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Ownership, Agency, and Wages: An Examination of Franchising in the Fast Food Industry


  • Alan B. Krueger


This paper estimates the difference in compensation between company-owned and franchisee-owned fast food restaurants. The contrast is of interest because contractual arrangements give managers of company-owned outlets less of an incentive to monitor and supervise employees. Estimates based on two data sets suggest that employee compensation is slightly greater at company-owned outlets than at franchisee-owned outlets. The earnings gap is 9 percent for assistant and shift managers and 2 percent for full-time crew workers. Furthermore, the tenure-earnings profile is steeper at company-owned restaurants. These findings suggest that monitoring difficulties influence the timing and generosity of compensation.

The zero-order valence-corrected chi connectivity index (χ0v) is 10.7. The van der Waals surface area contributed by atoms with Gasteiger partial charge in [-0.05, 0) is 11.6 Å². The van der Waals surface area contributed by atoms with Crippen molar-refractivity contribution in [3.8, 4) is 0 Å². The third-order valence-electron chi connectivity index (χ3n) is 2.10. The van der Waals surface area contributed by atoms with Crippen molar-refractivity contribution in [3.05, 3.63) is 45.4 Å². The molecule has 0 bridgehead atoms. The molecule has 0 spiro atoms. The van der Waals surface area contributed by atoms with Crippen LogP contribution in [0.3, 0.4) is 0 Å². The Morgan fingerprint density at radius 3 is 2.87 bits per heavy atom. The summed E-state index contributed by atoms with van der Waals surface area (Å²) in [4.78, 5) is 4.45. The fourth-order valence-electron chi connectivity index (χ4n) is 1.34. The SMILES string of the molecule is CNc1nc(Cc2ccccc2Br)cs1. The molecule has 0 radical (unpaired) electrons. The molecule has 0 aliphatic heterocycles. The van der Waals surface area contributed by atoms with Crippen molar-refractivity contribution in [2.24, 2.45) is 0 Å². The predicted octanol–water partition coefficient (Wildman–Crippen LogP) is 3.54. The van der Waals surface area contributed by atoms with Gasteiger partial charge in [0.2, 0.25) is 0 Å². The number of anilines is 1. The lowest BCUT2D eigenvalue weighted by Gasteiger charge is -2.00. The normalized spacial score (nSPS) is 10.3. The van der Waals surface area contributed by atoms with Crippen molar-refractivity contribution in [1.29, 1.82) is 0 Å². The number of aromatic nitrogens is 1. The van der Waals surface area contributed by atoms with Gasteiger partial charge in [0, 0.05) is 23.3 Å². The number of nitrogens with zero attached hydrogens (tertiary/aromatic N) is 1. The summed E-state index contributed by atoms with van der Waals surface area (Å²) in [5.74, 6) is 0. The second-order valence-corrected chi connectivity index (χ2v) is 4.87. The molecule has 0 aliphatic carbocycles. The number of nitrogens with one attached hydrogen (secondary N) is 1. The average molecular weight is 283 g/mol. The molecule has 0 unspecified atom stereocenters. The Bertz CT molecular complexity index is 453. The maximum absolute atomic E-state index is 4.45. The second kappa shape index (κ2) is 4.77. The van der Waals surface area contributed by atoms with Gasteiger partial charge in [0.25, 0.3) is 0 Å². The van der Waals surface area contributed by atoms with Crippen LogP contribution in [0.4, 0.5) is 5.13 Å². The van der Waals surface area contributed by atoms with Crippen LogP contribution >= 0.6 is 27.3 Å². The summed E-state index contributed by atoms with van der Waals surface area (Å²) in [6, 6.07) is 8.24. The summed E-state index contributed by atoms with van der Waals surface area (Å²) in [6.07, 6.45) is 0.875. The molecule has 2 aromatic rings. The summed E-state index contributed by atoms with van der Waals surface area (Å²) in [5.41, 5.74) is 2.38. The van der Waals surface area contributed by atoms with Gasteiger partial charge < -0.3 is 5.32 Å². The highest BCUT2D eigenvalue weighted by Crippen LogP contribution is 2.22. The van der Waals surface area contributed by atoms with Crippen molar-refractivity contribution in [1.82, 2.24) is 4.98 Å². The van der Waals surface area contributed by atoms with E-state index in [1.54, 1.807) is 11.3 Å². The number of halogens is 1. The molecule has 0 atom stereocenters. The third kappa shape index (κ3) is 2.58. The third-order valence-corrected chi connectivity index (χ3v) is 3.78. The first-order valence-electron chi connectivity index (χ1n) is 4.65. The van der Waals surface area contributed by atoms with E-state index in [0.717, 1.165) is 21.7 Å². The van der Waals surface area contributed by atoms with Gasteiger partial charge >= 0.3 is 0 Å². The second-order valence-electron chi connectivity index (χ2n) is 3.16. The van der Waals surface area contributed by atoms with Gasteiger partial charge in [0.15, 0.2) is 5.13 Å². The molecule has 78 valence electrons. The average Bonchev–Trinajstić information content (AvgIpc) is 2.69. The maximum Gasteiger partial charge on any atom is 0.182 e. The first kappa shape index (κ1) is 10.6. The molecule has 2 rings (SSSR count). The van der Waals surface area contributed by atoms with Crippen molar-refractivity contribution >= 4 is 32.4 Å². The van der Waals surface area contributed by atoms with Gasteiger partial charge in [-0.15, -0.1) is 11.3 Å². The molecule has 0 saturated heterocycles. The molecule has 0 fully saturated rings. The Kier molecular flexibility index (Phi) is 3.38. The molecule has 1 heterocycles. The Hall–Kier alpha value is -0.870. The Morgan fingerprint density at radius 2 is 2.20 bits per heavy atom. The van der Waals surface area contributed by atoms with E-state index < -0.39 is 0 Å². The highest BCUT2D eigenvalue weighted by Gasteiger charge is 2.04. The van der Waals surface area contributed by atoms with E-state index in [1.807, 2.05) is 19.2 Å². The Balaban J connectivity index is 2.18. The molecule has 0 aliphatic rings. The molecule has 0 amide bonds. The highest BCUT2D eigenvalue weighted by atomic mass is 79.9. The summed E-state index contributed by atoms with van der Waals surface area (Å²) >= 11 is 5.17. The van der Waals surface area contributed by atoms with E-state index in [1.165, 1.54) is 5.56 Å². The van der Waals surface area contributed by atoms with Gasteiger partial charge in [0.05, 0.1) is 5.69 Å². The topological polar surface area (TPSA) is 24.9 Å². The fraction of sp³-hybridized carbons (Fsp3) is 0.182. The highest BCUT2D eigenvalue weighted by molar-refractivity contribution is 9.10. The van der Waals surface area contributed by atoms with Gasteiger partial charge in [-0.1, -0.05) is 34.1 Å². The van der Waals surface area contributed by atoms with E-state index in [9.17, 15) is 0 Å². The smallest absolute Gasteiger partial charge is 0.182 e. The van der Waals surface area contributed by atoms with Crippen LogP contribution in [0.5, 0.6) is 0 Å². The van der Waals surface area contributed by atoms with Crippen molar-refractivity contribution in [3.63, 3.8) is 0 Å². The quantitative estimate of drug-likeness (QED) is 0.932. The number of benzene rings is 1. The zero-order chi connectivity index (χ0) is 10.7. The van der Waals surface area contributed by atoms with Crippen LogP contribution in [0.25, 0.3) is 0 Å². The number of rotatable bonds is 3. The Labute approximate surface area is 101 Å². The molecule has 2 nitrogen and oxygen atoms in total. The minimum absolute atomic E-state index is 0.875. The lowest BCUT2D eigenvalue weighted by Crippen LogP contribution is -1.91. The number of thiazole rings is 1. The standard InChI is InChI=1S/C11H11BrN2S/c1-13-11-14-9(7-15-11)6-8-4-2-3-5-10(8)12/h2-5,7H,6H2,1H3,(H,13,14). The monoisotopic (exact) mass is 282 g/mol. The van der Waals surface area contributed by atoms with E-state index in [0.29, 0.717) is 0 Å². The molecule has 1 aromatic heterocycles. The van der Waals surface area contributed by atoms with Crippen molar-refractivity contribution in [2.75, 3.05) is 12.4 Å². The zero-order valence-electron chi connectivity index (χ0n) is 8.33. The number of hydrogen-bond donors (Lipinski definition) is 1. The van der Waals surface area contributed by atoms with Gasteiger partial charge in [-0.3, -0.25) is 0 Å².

Suggested Citation

  • Alan B. Krueger, 1991. "Ownership, Agency, and Wages: An Examination of Franchising in the Fast Food Industry," The Quarterly Journal of Economics, President and Fellows of Harvard College, vol. 106(1), pages 75-101.
  • Handle: RePEc:oup:qjecon:v:106:y:1991:i:1:p:75-101.

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